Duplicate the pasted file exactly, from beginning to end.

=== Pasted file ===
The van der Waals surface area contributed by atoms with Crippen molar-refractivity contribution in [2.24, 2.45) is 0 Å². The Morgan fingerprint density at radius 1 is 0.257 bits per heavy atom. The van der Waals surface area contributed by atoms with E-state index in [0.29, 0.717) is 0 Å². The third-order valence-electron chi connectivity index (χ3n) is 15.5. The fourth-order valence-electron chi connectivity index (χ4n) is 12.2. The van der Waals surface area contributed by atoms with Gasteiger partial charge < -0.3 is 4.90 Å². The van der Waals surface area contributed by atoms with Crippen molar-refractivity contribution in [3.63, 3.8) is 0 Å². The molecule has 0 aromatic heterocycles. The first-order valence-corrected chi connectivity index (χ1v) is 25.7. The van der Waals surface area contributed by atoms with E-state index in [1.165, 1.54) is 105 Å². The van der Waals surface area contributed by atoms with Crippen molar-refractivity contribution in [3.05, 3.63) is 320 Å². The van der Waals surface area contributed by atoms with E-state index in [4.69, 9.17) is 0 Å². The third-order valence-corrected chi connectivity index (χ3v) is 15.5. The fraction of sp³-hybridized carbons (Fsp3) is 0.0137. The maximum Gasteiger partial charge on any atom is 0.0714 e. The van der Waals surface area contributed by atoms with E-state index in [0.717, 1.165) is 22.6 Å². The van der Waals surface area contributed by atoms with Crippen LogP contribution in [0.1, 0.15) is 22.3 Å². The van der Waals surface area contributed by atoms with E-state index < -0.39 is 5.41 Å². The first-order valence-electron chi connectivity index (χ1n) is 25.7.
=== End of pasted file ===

The van der Waals surface area contributed by atoms with Crippen molar-refractivity contribution in [2.24, 2.45) is 0 Å². The Morgan fingerprint density at radius 1 is 0.257 bits per heavy atom. The van der Waals surface area contributed by atoms with E-state index in [0.29, 0.717) is 0 Å². The third-order valence-electron chi connectivity index (χ3n) is 15.5. The fourth-order valence-electron chi connectivity index (χ4n) is 12.2. The van der Waals surface area contributed by atoms with Gasteiger partial charge < -0.3 is 4.90 Å². The van der Waals surface area contributed by atoms with Crippen molar-refractivity contribution in [3.63, 3.8) is 0 Å². The molecule has 0 aromatic heterocycles. The first-order valence-corrected chi connectivity index (χ1v) is 25.7. The van der Waals surface area contributed by atoms with E-state index in [1.165, 1.54) is 105 Å². The van der Waals surface area contributed by atoms with Crippen molar-refractivity contribution in [3.05, 3.63) is 320 Å². The van der Waals surface area contributed by atoms with E-state index in [4.69, 9.17) is 0 Å². The third-order valence-corrected chi connectivity index (χ3v) is 15.5. The fraction of sp³-hybridized carbons (Fsp3) is 0.0137. The maximum Gasteiger partial charge on any atom is 0.0714 e. The van der Waals surface area contributed by atoms with E-state index in [0.717, 1.165) is 22.6 Å². The van der Waals surface area contributed by atoms with Crippen LogP contribution in [0.1, 0.15) is 22.3 Å². The van der Waals surface area contributed by atoms with E-state index < -0.39 is 5.41 Å². The first-order valence-electron chi connectivity index (χ1n) is 25.7.